When I do training for clients in the area of motivation, I oftentimes have such a potpourri of information that it is difficult to narrow it down. That is the good news, because there is a wealth of information on line to help you motivate and retain employees.

Here are some points I cover in Employee Motivation Training.


People need to be Valued and Understood. This seems to be such a simple idea, but then again, many simple things are best, like a big dish of vanilla custard ice cream!  In the age of technology, many people feel like their efforts do not matter and they are just a human cog in the business world, easily expendable and replaceable, whether it be due to their age, downsizing, a slow economy, or exporting business abroad. Anything that you can do to make them feel like they are valued and understood will be beneficial in keeping them motivated and working for you.

I recently received a request to do some training for a retail store owner who wanted me to work with his employees on how to liquidate and consolidate his two stores into one store. One of the ideas I gave him was to do a brainstorming session and affinity diagram with his employees to see what suggestions they might have. (Check out this link for further explanation: http://www.leanyourcompany.com/methods/Using-Affinity-Diagrams.asp).  Not only will he get some great suggestions, he will be sending the message to them that he values their input and their knowledge; that what they think matters.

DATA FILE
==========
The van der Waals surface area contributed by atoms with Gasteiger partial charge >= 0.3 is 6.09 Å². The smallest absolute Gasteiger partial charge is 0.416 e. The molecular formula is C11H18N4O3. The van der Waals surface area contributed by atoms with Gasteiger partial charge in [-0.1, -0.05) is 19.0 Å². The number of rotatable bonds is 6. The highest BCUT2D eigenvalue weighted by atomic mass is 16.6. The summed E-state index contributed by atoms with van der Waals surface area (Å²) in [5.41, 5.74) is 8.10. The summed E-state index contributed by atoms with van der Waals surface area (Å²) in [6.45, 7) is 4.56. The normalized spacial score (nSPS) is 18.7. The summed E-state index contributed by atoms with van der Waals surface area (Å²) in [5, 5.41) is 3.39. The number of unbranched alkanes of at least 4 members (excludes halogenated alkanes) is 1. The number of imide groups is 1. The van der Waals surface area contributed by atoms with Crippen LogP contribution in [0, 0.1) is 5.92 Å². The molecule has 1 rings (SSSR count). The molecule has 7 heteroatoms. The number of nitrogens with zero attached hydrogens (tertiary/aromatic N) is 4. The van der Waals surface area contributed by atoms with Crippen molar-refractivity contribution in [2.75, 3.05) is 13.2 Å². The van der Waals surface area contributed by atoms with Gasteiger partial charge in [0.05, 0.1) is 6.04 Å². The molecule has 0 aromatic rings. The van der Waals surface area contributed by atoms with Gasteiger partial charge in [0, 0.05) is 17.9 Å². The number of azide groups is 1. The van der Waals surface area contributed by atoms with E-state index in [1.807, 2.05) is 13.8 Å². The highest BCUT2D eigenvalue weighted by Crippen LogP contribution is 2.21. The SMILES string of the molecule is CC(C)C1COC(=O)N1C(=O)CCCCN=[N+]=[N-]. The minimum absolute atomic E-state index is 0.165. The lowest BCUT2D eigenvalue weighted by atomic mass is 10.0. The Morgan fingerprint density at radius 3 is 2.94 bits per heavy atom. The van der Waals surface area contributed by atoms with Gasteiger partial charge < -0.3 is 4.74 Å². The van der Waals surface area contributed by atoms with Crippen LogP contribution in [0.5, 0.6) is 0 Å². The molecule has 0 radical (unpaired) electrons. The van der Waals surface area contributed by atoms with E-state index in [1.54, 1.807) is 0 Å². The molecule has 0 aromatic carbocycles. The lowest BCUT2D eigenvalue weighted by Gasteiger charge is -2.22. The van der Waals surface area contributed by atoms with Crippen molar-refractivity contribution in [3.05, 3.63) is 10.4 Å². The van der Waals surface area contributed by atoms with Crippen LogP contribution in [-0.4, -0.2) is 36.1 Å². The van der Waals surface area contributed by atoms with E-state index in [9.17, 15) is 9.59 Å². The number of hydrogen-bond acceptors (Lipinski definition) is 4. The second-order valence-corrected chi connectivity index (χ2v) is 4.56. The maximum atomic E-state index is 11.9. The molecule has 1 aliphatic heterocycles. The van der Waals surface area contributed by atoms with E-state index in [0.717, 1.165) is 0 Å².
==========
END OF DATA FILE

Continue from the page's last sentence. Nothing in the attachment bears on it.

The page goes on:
Not only do employees need to feel valued, but also understood. How many times do you allow yourself to be “available” to your staff?  I have interacted with a great many effective leaders and a common theme amongst them is they have an open door type of style.— This does not mean you cannot limit your interruptions by having “walk-in or office hours” even if just once a week. They also typically know all their employees names and something about their personal lives and families. “How’s your son’s soccer team doing?”  Etc. Finally, sometimes all you have to do is listen to people vent and then say, “I understand, this must be difficult for you,” or something to that effect. It makes sense that if people feel like you understand them, they will be more likely to cooperate and make an effort.

Motivating good employees is a continuous process, and one that needs and merits some of your time and attention. It will be time well spent because you will keep experienced staff who will be happy and willing to give you their best efforts.